When the AAS was founded in 1812, and for much of the nineteenth century, most educated men and women took an interest in history as one of the obligations of being citizens in the American republic. As the writing and teaching of history became increasingly professionalized and specialized in the late-nineteenth and twentieth centuries, gaps developed between academic historians and the general public.
As one of the few American learned societies whose membership rolls include a substantial proportion of lay people as well as scholars, AAS is committed to help bring the work of American historians before the general public--to connect scholars and citizens, in other words. AAS public programs spotlight the work not only of historians but also of creative and performing artists and writers who have performed research at the Society.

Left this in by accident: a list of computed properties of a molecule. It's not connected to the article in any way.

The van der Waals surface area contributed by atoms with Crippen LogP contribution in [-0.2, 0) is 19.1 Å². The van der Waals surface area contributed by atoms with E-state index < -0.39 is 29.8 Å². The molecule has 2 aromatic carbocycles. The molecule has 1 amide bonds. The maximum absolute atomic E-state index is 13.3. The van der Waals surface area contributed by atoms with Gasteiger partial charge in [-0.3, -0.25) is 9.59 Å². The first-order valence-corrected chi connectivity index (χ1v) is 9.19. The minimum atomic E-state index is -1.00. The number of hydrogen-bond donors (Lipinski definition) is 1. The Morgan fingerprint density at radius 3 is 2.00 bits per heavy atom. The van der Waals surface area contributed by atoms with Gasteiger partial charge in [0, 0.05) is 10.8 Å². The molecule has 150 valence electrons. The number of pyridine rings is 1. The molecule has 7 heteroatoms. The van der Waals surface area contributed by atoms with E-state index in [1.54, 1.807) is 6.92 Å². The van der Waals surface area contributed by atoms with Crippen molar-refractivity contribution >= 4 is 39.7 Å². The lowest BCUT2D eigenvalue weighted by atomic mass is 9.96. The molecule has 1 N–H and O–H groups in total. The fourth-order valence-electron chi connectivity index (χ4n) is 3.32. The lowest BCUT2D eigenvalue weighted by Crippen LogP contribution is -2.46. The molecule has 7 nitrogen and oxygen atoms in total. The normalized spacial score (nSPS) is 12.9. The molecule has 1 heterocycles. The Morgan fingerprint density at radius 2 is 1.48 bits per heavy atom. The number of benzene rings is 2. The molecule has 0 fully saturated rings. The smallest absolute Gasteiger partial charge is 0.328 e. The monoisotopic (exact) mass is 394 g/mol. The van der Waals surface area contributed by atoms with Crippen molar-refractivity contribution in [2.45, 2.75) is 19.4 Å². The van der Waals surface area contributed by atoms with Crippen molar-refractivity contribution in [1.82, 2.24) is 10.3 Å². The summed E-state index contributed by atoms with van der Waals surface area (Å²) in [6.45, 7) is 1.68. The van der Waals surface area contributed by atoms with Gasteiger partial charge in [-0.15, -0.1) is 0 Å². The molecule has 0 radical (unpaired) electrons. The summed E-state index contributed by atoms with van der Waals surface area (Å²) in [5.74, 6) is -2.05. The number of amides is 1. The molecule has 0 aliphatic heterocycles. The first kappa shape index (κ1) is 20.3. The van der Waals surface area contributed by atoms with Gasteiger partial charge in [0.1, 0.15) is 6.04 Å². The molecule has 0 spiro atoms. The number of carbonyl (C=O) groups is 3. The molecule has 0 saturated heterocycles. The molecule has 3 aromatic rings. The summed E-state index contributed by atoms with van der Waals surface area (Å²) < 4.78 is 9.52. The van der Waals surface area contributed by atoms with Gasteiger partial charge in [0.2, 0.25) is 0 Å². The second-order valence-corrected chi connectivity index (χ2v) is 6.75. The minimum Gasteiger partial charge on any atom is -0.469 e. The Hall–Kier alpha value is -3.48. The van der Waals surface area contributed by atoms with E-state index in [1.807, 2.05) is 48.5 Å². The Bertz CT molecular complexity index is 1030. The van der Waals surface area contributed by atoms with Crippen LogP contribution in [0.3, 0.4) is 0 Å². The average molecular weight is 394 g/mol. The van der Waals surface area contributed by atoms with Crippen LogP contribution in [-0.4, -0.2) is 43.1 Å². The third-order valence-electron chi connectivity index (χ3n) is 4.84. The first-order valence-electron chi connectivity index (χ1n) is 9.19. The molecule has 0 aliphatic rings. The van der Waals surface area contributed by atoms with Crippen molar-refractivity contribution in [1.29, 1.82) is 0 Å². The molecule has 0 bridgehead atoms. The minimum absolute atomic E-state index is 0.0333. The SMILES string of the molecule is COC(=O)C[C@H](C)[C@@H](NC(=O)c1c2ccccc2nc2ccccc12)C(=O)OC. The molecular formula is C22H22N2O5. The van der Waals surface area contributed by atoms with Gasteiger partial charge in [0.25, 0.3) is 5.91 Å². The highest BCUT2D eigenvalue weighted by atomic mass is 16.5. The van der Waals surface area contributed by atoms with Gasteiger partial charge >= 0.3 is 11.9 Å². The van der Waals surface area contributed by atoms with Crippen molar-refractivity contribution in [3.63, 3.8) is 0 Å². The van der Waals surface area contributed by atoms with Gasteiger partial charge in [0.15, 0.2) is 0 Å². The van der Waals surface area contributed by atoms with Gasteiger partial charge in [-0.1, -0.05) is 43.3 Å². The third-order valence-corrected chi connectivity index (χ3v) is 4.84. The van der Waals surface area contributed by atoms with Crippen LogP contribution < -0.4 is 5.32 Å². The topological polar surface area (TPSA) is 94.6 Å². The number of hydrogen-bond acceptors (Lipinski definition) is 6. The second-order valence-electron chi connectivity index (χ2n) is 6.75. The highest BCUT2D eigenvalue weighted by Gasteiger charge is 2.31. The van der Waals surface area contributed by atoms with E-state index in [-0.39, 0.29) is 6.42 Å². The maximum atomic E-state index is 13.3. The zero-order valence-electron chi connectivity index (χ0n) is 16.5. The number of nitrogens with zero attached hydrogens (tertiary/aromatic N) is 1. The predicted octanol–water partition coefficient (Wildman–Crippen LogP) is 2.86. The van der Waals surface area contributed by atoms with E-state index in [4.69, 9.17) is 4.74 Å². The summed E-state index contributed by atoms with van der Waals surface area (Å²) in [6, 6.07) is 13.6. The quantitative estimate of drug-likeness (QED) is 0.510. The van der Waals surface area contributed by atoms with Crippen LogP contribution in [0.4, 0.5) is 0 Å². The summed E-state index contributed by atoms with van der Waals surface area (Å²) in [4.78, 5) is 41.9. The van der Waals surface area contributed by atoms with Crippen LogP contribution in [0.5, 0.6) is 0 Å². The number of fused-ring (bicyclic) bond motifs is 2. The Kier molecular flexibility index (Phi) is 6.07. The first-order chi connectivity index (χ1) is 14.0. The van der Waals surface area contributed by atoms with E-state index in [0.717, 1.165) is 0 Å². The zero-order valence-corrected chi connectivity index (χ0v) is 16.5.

Programs include a wide variety of events, including lectures, book discussions, theatrical and musical presentations, and film showings. Some of these public programs reach wider audiences by being taped for presentation of National Public Radio and on the weekend Book TV programming of the national cable network C-SPAN 2.
Each year the Robert C. Baron Lecture brings a distinguished AAS member who has written a seminal work of history to Antiquarian Hall to reflect on the book’s impact on scholarship and society in the years since its first appearance.
The James Russell Wiggins Lecture in the History of the Book in American Culture, inaugurated in 1983, annually features statements on key methodological and interpretive issues by scholars in several disciplines.